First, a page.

In terms of mapping participation, when I've facilitated FLO I sometimes (twice ;-)  used a free mindmapping tool on my iPad (SimpleMind) to show me connections between me and the learners (thanks to Beth for the inspiration about actually tracking what I do each week in terms of touching base or taking a look at how each participant is doing! - I had always presumed I did that naturally but I realized I had sometimes lost track of how a learner was doing).

Initially this was from my perspective - what I was doing to help the learning but it quickly shifted to map the interconnections between (among) learners. The mindmapping tool made it easy to add quick notes if the interactions resulted in an interesting conversations or 'nuggets' that I might want to tease out further etc. It really did provide clarity about the way the online community was evolving. I wish I could share one but my iPad is so old that I can't access the maps anymore and they aren't available on other platforms.

Personally, I don't believe in or value assigning marks for participation (as a way to encourage participation). Part of that is because I don't teach credit courses per se, but I really think they are unfair unless the participation requirement is defined and measured by a specific activity or action (not based on number of posts in a forum, or number of words).

Colleen, I appreciated you raising the issue of 'quiet' students. When I took my first online courses, I was definitely one of those. And I know that some of my online learners may not visibly participate because they come from different cultures (who value different ways of learning) or because they personally don't see the value of doing so.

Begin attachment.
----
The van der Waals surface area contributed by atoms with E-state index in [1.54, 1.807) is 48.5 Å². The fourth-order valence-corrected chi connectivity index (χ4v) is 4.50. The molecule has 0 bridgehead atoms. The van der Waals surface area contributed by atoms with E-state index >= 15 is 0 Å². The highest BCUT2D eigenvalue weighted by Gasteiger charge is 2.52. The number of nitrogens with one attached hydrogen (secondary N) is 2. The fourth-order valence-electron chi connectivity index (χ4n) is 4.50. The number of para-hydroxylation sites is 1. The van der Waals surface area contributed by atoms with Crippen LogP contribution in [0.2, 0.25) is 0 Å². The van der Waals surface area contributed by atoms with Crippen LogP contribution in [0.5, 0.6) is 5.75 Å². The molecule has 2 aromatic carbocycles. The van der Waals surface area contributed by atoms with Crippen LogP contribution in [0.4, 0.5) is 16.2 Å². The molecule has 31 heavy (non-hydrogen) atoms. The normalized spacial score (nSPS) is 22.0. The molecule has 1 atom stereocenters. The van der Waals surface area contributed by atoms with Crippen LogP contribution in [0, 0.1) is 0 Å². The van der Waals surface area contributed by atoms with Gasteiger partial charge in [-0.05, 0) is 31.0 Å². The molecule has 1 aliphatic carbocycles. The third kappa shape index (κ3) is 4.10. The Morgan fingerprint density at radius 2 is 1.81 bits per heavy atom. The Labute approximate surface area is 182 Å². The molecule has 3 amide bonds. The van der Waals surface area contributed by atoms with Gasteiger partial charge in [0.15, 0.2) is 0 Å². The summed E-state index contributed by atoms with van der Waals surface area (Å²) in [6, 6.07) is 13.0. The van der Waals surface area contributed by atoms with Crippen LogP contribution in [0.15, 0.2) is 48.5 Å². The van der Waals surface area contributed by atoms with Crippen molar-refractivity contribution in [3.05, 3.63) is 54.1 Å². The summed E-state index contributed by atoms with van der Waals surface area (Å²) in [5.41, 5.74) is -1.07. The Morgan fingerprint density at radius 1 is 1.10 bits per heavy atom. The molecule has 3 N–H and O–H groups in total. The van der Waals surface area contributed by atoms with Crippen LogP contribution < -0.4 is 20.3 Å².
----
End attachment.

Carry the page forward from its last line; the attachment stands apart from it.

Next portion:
And back to Colleen's original question "Other than by creating super engaging activities, how do you encourage participation in your community building activities?" I think that we may be focusing too much on community building if that's the focus of engaging students. As long as they learn what they need and what is most meaningful to them (and achieves the stated outcomes for success in the course) then, isn't that more important? While I may believe that they could have learned more, better, with a deeper or broader understanding, I also think that sometimes they have so many other important things going on in their lives, that they not be able to engage at the level I might think optimal.